MTA and federal officials on Monday applauded more than $5 million in new spending to improve safety at grade crossings throughout the region, including along the Long Island Rail Road.

Sarah Feinberg, administrator at the Federal Railroad Administration, joined Metropolitan Transportation Authority chairman Thomas Prendergast, Rep. Nita Lowey (D-Rye) and other elected officials to highlight new FRA grant funding totaling $5,162,417 for the MTA’s two commuter railroads, the LIRR and Metro-North.

The money comes from new funding in the recently passed $305 billion federal highway bill and from an additional $25 billion pot that Lowey helped secure. New York got the largest share of the grant funding.

“There is no state more focused on improving grade crossing safety at the moment than New York,” Feinberg said at a news conference at Metro-North’s North White Plains station. “These grants are confirmation that New York is headed in the right direction.”

Prendergast said the new funds will pay for cameras at 43 LIRR and Metro-North crossings to investigate accidents and analyze operations; new traffic control devices at crossings in Deer Park and Oceanside; and “more and better” signs and pavement markings at many other crossings.

“Safety is the MTA’s absolute top priority and this grant represents a major step forward in our efforts to put safety at the foundation of every single aspect of the services we provide,” Prendergast said.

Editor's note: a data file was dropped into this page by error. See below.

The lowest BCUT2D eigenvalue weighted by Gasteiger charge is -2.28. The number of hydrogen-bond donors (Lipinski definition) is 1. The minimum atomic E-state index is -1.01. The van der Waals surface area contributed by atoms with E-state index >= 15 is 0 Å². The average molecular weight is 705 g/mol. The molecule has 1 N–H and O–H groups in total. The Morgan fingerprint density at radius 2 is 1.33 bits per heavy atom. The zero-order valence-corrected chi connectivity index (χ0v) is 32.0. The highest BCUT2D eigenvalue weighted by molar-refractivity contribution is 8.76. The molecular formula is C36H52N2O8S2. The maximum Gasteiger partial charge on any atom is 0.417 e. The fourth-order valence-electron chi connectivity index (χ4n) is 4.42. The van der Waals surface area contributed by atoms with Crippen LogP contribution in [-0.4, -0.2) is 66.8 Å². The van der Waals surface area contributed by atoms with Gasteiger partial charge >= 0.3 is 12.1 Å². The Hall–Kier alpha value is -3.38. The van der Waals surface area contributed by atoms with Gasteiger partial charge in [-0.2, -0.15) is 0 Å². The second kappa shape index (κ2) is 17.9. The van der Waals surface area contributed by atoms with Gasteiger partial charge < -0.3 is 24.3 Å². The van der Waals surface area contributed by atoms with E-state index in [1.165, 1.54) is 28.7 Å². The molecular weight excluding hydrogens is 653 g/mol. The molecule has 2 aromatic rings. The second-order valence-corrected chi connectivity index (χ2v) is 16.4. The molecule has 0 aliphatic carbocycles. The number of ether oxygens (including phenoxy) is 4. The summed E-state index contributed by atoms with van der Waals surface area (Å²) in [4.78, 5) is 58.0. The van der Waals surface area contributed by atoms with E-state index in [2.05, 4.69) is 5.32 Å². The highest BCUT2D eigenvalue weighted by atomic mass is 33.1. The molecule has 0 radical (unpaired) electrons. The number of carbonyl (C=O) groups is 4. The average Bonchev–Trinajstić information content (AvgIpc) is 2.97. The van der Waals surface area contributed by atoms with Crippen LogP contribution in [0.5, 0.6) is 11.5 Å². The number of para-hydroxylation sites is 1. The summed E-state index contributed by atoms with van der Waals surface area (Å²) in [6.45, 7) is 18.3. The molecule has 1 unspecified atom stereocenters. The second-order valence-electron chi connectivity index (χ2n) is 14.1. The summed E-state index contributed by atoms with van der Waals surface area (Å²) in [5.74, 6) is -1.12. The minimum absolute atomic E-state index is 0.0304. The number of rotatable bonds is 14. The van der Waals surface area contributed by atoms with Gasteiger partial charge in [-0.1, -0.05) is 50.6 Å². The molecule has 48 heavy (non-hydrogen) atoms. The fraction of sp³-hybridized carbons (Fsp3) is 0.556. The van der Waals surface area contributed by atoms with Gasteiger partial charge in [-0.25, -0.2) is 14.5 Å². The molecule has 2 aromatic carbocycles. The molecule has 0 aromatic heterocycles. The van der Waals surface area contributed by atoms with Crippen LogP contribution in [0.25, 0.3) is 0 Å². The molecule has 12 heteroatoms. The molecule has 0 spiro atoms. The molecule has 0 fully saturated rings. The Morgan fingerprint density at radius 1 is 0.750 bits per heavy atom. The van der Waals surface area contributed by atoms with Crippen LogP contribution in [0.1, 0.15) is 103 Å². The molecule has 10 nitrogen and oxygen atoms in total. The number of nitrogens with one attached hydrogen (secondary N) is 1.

Prendergast said the planned upgrades are “in addition to a massive effort already underway” to improve railroad crossing safety at the MTA. The initiative was sparked by a February 2015 incident in which a Metro-North train struck a sport utility vehicle on the tracks at a Valhalla crossing, killing six people and injuring another 15.

Those improvements have included a new crossings safety public awareness ad campaign, increased police enforcement at crossings, and a partnership with Operation Lifesaver, a national crossing safety advocacy group that is training LIRR and Metro-North employees. Gov. Andrew M. Cuomo earlier this year also approved legislation that increases the frequency of safety inspections and crossings, and raises fines for railroads that don’t immediately and properly report crossing incidents to the state.

The LIRR and state Department of Transportation also plan to eliminate seven crossings in Nassau as part of the proposed project to construct a third track between Floral Park and Hicksville. Prendergast added that the MTA is also embracing new crossing safety technology, and that the agency and Cuomo will be announcing more crossing safety initiatives in coming weeks.

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Feinberg said, nationally, the FRA is also looking for ways to use technology to reduce crossing accidents, including by negotiating with tech companies, including Google, to modify mapping applications to warn drivers when they are approaching a crossing.